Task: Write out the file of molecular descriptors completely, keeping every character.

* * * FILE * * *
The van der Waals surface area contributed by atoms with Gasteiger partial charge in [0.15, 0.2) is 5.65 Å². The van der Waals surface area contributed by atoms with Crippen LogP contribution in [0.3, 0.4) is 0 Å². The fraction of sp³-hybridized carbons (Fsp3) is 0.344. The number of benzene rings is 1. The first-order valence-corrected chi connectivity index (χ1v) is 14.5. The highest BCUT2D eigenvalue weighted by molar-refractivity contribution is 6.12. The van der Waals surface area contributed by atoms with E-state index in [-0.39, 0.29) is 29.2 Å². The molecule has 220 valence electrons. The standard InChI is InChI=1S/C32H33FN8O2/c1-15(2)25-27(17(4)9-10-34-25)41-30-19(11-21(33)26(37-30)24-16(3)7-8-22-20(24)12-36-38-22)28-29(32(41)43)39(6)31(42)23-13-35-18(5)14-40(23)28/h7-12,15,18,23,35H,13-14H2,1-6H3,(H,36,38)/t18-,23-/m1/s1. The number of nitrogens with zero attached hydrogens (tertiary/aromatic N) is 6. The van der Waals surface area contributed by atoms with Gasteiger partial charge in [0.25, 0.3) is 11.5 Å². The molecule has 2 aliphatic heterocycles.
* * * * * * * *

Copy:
The van der Waals surface area contributed by atoms with Gasteiger partial charge in [0.15, 0.2) is 5.65 Å². The van der Waals surface area contributed by atoms with Crippen LogP contribution in [0.3, 0.4) is 0 Å². The fraction of sp³-hybridized carbons (Fsp3) is 0.344. The number of benzene rings is 1. The first-order valence-corrected chi connectivity index (χ1v) is 14.5. The highest BCUT2D eigenvalue weighted by molar-refractivity contribution is 6.12. The van der Waals surface area contributed by atoms with E-state index in [-0.39, 0.29) is 29.2 Å². The molecule has 220 valence electrons. The standard InChI is InChI=1S/C32H33FN8O2/c1-15(2)25-27(17(4)9-10-34-25)41-30-19(11-21(33)26(37-30)24-16(3)7-8-22-20(24)12-36-38-22)28-29(32(41)43)39(6)31(42)23-13-35-18(5)14-40(23)28/h7-12,15,18,23,35H,13-14H2,1-6H3,(H,36,38)/t18-,23-/m1/s1. The number of nitrogens with zero attached hydrogens (tertiary/aromatic N) is 6. The van der Waals surface area contributed by atoms with Gasteiger partial charge in [0.25, 0.3) is 11.5 Å². The molecule has 2 aliphatic heterocycles.